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Trump Tweeted A Warning To Syria And Its Allies. Then The Russian Strikes Began
BEIRUT — Russian jets began an intense barrage on Syria’s northwest, pounding rebel-held areas on Tuesday in Idlib province and surrounding regions that have become the last sanctuary for the opposition to President Bashar Assad, activists and a war monitor said.
The onslaught came hours after President Donald Trump warned in a tweet that Assad “must not recklessly attack Idlib Province.”
Nikki Haley, the U.S. ambassador to the United Nations, also tweeted: “All eyes on the actions of Assad, Russia, and Iran in Idlib. #NoChemicalWeapons,” a reference to the Syrian government’s use of chemical weapons against its rebel adversaries.
The White House later issued a statement saying that if Assad “chooses to again use chemical weapons, the United States and its Allies will respond swiftly and appropriately.”
Russia is Assad’s top international backer; its forces, including aircraft, special forces, and mercenaries, enabled him to reverse the course of his country’s seven-year civil war, which has killed hundreds of thousands of people and displaced millions more.
Iran has long dispatched military advisers and paramilitary cadres to bolster the Syrian government’s exhausted troops.
Successive Russian-backed campaigns over the last two years have seen the government retake every major opposition bastion, offering fighters who refused to lay down their arms safe passage to Idlib.
But with no other enclaves remaining, the government has massed its forces in recent weeks for a campaign to retake the province, which is dominated by hard-line Islamist groups, including an estimated 10,000 al-Qaida affiliated local and foreign jihadis, and others factions under Turkey’s control.
Tuesday’s strikes, the first in 22 days, were seen as the routine escalation that precedes every ground offensive on rebel enclaves, endangering what the United Nations estimates are Idlib’s 2.9 million residents.
More than half of the province has already been displaced at least once before. Hundreds of thousands are expected to flee, but with Idlib’s border with Turkey sealed, there is no exit except to government-controlled areas.
The Syrian Observatory for Human Rights, a pro-opposition U.K.-based monitoring group with a network of activists in Syria, said Russian warplanes had conducted about 45 strikes on rebel areas in Idlib, the Ghab plains and the mountains of neighboring Latakia province.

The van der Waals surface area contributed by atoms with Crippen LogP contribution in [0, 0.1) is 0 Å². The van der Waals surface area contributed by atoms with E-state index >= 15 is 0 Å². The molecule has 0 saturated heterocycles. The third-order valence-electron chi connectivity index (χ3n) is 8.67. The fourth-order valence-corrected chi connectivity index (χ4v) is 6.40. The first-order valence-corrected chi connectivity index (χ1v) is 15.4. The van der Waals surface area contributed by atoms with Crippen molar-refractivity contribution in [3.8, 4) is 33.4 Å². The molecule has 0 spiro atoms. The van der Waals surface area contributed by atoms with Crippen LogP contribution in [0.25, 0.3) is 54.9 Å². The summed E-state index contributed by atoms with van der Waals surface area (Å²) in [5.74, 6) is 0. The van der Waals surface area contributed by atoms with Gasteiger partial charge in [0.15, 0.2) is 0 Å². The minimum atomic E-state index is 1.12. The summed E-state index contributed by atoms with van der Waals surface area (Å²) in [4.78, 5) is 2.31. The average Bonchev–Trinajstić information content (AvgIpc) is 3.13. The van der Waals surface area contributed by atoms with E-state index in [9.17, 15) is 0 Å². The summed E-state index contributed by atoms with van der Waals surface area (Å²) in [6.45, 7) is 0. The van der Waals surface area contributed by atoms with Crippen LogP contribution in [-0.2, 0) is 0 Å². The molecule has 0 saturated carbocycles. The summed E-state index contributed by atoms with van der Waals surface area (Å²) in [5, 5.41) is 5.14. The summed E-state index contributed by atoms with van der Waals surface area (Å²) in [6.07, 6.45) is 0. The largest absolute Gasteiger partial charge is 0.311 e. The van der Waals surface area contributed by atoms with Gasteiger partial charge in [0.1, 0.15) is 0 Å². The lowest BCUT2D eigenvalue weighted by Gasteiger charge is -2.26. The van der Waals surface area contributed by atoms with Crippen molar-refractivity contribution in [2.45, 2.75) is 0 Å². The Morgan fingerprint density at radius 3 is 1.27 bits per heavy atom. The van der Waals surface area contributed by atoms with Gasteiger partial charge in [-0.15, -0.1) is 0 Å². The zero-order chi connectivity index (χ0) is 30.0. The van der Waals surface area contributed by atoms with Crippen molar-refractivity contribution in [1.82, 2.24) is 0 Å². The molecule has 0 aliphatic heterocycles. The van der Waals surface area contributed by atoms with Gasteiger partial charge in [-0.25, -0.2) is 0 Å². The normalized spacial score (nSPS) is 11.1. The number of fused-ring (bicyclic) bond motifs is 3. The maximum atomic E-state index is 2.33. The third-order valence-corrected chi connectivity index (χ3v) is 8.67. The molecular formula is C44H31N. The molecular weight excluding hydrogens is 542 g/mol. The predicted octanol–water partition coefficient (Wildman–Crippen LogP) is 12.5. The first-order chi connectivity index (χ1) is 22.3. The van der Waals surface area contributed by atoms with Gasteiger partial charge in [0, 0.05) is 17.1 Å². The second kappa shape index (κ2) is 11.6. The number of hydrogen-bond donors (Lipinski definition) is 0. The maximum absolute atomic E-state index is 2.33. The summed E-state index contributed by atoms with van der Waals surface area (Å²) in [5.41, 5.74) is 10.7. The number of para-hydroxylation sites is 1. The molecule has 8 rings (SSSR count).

The attacks had killed 12 people, including a number of children, and wounded 30 others, the Syrian Observatory group said.
In recent weeks, Russia and Turkey have engaged in intense discussions to avert what the U.N. special envoy for Syria, Staffan de Mistura, said would be a “bloodbath” in Idlib.
On Tuesday, he appealed to Turkey and Russia to find a “soft solution” that would protect civilians, according to a U.N. report of a news briefing in Geneva.
He added that news reports indicated the assault would begin Monday, and securing protection for residents was “urgent.”
Meanwhile, the Syrian pro-government Al Watan newspaper reported fresh troop movements, with convoys of new T-72 tanks and armored vehicles positioning themselves for what Damascus has dubbed “Operation Idlib Dawn.”
Moscow has dispatched additional ships to Syria’s Mediterranean coast, where a Russian flotilla ran naval drills this week.
Ankara has bolstered its presence in Idlib as well, sending in tanks to reinforce two Turkish army observation posts, many of them set close to the jihadis’ positions.
Turkey, fearing additional refugees, is adamant that an offensive be averted.
Secretary of State Michael R. Pompeo spoke Tuesday with Turkey’s foreign minister, Mevlut Cavusoglu, according to a statement by State Department spokeswoman Heather Nauert, and agreed “that any Assad regime military offensive in Idlib would be an unacceptable, reckless escalation of the conflict in Syria.”
Kremlin spokesman Dmitry Peskov dismissed Trump’s warning in a news briefing, according to Russia Today, the state-funded English-language news broadcaster.
“A nest of terrorism has formed there. A quite large group of terrorists” is entrenched there, said Peskov.
“This leads to general destabilization and undermines the attempts to steer the situation to diplomatic and political settlement.”
He added that rebel groups had launched drone attacks on Russia’s air base in Latakia and posed “a substantial threat.”
©2018 Los Angeles Times. Distributed by Tribune Content Agency, LLC.
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The Army wants more soldiers, and it's using esports to put a 'finger on the pulse' of potential recruits
Editor's Note: This article originally appeared on Business Insider.
After whiffing on its recruiting goal in 2018, the Army has been trying new approaches to bring in the soldiers it needs to reach its goal of 500,000 in active-duty service by the end of the 2020s.
The 6,500-soldier shortfall the service reported in September 2018 was its first recruiting miss since 2005 and came despite it putting $200 million into bonuses and issuing extra waivers for health issues or bad conduct.
Within a few months of that disappointment, the Army announced it was seeking soldiers for an esports team that would, it said, "build awareness of skills that can be used as professional soldiers and use [its] gaming knowledge to be more relatable to youth."
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